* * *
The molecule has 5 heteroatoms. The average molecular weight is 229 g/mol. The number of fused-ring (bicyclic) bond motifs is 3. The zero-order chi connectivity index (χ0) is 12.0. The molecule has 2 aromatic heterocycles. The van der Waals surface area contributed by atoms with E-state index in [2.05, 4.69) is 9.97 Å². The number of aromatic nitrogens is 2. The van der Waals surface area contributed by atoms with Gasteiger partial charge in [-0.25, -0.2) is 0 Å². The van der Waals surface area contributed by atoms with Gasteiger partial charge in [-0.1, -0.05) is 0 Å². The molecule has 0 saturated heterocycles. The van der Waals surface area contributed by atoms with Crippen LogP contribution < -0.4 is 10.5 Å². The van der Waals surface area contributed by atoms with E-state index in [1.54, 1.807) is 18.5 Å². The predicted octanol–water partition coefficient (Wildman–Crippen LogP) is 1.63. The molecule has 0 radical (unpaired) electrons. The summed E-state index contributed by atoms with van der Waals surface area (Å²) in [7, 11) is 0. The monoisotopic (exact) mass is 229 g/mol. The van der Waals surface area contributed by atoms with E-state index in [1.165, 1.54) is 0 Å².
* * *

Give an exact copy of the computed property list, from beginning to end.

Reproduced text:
The molecule has 5 heteroatoms. The average molecular weight is 229 g/mol. The number of fused-ring (bicyclic) bond motifs is 3. The zero-order chi connectivity index (χ0) is 12.0. The molecule has 2 aromatic heterocycles. The van der Waals surface area contributed by atoms with E-state index in [2.05, 4.69) is 9.97 Å². The number of aromatic nitrogens is 2. The van der Waals surface area contributed by atoms with Gasteiger partial charge in [-0.25, -0.2) is 0 Å². The van der Waals surface area contributed by atoms with Gasteiger partial charge in [-0.1, -0.05) is 0 Å². The molecule has 0 saturated heterocycles. The van der Waals surface area contributed by atoms with Crippen LogP contribution < -0.4 is 10.5 Å². The van der Waals surface area contributed by atoms with E-state index in [1.54, 1.807) is 18.5 Å². The predicted octanol–water partition coefficient (Wildman–Crippen LogP) is 1.63. The molecule has 0 radical (unpaired) electrons. The summed E-state index contributed by atoms with van der Waals surface area (Å²) in [7, 11) is 0. The monoisotopic (exact) mass is 229 g/mol. The van der Waals surface area contributed by atoms with E-state index in [1.165, 1.54) is 0 Å².